The architect of the Mausoleum was a Seppelt. Benno Seppelt, son of the founder and original Seppelt family, stated he wished to be buried here. His wish was granted. The Mausoleum was built and he was laid to rest in 1930. Since then, all of the Seppelts have been interred here.
The Mausoleum sits high on a hill on the Seppelts estate. You are allowed to walk up the very steep hill and then the steps to the Mausoleum door. The walk is surrounded by trees and date palms. Once at the top, have a rest, well, I needed one, and take in the lovely views of the area.
We have departed Tanunda, and now are going to Seppeltsfield, along the way passing through the small town of Marananga.
St. Michael's Lutheran Church is a very pretty Church we stopped at. Serving the community for over 150 years, it is one of many beautiful churches in the Barossa. Gnadenfrei St Michael’s Lutheran Church holds services each Sunday.
They even produce a wine called “Mixed Blessings” made from 12 different varieties of grapes donated by members of the church parish. Community events including the annual Marananga Wine Show are held in September, and the Community Bonfire and Carols under the Stars.
It is well worth walking the main street of Tanunda.
The tourist information centre is located at 66-68 Murray street, [main street] Tanunda, and will give you walking maps.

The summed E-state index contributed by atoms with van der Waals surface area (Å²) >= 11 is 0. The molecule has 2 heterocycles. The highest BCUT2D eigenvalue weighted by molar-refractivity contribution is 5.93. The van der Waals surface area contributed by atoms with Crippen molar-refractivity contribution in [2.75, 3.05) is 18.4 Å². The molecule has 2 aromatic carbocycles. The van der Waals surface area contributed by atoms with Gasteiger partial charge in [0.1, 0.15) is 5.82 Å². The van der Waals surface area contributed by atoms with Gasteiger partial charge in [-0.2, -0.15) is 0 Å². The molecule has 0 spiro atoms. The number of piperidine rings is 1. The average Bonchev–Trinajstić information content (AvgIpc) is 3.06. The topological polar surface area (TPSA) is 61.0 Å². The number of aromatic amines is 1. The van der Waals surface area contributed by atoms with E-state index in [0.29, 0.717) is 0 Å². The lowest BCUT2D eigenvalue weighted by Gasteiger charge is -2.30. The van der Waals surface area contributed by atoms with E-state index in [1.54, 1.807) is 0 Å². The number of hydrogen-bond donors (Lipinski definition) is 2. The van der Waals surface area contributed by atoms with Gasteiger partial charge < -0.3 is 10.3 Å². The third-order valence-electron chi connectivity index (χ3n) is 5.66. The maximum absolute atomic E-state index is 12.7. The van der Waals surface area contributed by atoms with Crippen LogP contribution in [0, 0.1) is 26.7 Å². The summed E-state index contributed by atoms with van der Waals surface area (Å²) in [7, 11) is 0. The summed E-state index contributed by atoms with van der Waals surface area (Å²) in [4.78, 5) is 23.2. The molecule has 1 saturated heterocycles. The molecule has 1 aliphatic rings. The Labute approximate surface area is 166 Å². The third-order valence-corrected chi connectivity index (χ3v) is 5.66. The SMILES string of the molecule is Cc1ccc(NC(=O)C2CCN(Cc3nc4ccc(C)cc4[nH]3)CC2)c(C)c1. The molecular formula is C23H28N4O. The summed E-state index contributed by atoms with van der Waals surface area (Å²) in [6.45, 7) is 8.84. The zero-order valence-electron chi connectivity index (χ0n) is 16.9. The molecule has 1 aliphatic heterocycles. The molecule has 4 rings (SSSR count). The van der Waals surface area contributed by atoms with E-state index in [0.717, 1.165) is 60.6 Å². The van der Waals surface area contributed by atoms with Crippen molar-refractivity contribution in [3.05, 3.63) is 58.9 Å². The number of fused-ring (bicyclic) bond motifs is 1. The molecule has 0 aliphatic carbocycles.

A grand building in the main street of Tanunda, is the Tanunda Hotel, built in 1845 and has been added to over the years, and the large shop belonging to E. Schrapel & Sons, dating to 1884.
There are a few really beautiful Lutheran churches, and some nice parks and fountains along the way. Quite a long street to walk, but fun looking at all the shops!
Not long after entering Tanunda main street, we see on the RH side, the Barossa Museum. This is located in the old 1865 Post & Telegraph Office, a heritage building built from stone of the colonial era.
The Barossa's history is preserved here, including tools, a traditional black wedding gown, books and photo's, clothing, Church furniture still with German inscriptions, and a large map of Germany showing the various German states with villages, towns and cities marked where German settlers came from.
FOR WINE LOVERS is the collective Barossa shop where you can taste wine made from 4 different wineries.
OPEN....7 days 10 - 5pm